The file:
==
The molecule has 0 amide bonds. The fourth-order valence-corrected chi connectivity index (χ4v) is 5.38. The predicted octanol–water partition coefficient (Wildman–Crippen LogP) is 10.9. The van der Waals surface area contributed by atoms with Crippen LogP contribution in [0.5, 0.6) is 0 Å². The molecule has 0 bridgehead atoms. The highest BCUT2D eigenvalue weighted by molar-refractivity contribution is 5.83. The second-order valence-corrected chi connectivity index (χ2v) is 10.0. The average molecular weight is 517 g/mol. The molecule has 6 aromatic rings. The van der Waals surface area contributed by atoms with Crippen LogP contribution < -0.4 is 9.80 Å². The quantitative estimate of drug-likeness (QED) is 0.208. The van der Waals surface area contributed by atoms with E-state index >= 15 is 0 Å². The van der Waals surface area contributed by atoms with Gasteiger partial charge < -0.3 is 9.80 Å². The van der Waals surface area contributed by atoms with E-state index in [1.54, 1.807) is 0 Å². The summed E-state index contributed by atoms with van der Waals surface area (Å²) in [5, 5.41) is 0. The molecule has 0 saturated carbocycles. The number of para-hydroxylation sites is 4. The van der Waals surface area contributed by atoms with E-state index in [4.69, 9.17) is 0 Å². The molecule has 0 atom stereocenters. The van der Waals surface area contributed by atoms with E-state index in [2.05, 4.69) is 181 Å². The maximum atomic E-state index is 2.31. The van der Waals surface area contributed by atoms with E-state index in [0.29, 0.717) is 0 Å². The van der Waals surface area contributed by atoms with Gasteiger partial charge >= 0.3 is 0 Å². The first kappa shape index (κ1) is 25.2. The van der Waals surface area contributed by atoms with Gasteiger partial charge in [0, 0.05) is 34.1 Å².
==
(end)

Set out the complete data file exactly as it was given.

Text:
The molecule has 0 amide bonds. The fourth-order valence-corrected chi connectivity index (χ4v) is 5.38. The predicted octanol–water partition coefficient (Wildman–Crippen LogP) is 10.9. The van der Waals surface area contributed by atoms with Crippen LogP contribution in [0.5, 0.6) is 0 Å². The molecule has 0 bridgehead atoms. The highest BCUT2D eigenvalue weighted by molar-refractivity contribution is 5.83. The second-order valence-corrected chi connectivity index (χ2v) is 10.0. The average molecular weight is 517 g/mol. The molecule has 6 aromatic rings. The van der Waals surface area contributed by atoms with Crippen LogP contribution < -0.4 is 9.80 Å². The quantitative estimate of drug-likeness (QED) is 0.208. The van der Waals surface area contributed by atoms with E-state index >= 15 is 0 Å². The van der Waals surface area contributed by atoms with Gasteiger partial charge < -0.3 is 9.80 Å². The van der Waals surface area contributed by atoms with E-state index in [1.54, 1.807) is 0 Å². The summed E-state index contributed by atoms with van der Waals surface area (Å²) in [5, 5.41) is 0. The molecule has 0 saturated carbocycles. The number of para-hydroxylation sites is 4. The van der Waals surface area contributed by atoms with E-state index in [4.69, 9.17) is 0 Å². The molecule has 0 atom stereocenters. The van der Waals surface area contributed by atoms with E-state index in [2.05, 4.69) is 181 Å². The maximum atomic E-state index is 2.31. The van der Waals surface area contributed by atoms with E-state index in [0.29, 0.717) is 0 Å². The van der Waals surface area contributed by atoms with Gasteiger partial charge >= 0.3 is 0 Å². The first kappa shape index (κ1) is 25.2. The van der Waals surface area contributed by atoms with Gasteiger partial charge in [0, 0.05) is 34.1 Å².